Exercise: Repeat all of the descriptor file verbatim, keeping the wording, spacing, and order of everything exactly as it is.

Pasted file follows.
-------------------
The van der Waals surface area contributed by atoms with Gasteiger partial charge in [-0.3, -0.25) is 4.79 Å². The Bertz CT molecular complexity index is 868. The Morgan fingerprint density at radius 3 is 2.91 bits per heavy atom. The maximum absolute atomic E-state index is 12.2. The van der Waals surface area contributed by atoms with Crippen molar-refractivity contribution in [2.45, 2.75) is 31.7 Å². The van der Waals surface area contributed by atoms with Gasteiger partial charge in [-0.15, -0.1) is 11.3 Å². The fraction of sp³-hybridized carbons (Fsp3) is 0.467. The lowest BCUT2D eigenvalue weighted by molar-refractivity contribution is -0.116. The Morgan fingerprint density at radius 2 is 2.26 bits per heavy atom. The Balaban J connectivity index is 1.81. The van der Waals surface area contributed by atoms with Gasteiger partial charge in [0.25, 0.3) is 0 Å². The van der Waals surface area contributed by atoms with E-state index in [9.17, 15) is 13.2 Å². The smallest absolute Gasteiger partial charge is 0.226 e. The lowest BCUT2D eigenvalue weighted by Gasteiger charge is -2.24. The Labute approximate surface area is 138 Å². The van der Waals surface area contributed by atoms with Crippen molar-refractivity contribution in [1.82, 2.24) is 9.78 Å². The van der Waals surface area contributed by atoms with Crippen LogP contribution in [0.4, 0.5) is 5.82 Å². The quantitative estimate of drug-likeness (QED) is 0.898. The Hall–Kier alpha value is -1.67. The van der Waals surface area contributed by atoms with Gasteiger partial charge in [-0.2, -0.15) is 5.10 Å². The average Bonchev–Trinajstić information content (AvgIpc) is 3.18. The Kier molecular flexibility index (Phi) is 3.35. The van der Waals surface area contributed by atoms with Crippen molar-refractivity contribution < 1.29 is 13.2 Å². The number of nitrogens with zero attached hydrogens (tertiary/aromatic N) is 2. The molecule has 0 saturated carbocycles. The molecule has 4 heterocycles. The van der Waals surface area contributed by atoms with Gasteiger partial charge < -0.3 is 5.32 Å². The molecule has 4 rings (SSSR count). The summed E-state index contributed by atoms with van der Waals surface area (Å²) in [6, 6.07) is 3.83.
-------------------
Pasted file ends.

The van der Waals surface area contributed by atoms with Gasteiger partial charge in [-0.3, -0.25) is 4.79 Å². The Bertz CT molecular complexity index is 868. The Morgan fingerprint density at radius 3 is 2.91 bits per heavy atom. The maximum absolute atomic E-state index is 12.2. The van der Waals surface area contributed by atoms with Crippen molar-refractivity contribution in [2.45, 2.75) is 31.7 Å². The van der Waals surface area contributed by atoms with Gasteiger partial charge in [-0.15, -0.1) is 11.3 Å². The fraction of sp³-hybridized carbons (Fsp3) is 0.467. The lowest BCUT2D eigenvalue weighted by molar-refractivity contribution is -0.116. The Morgan fingerprint density at radius 2 is 2.26 bits per heavy atom. The Balaban J connectivity index is 1.81. The van der Waals surface area contributed by atoms with Gasteiger partial charge in [0.25, 0.3) is 0 Å². The van der Waals surface area contributed by atoms with E-state index in [9.17, 15) is 13.2 Å². The smallest absolute Gasteiger partial charge is 0.226 e. The lowest BCUT2D eigenvalue weighted by Gasteiger charge is -2.24. The Labute approximate surface area is 138 Å². The van der Waals surface area contributed by atoms with Crippen molar-refractivity contribution in [1.82, 2.24) is 9.78 Å². The van der Waals surface area contributed by atoms with Crippen LogP contribution in [0.4, 0.5) is 5.82 Å². The quantitative estimate of drug-likeness (QED) is 0.898. The Hall–Kier alpha value is -1.67. The van der Waals surface area contributed by atoms with Gasteiger partial charge in [-0.2, -0.15) is 5.10 Å². The average Bonchev–Trinajstić information content (AvgIpc) is 3.18. The Kier molecular flexibility index (Phi) is 3.35. The van der Waals surface area contributed by atoms with Crippen molar-refractivity contribution < 1.29 is 13.2 Å². The number of nitrogens with zero attached hydrogens (tertiary/aromatic N) is 2. The molecule has 0 saturated carbocycles. The molecule has 4 heterocycles. The van der Waals surface area contributed by atoms with Gasteiger partial charge < -0.3 is 5.32 Å². The molecule has 4 rings (SSSR count). The summed E-state index contributed by atoms with van der Waals surface area (Å²) in [6, 6.07) is 3.83.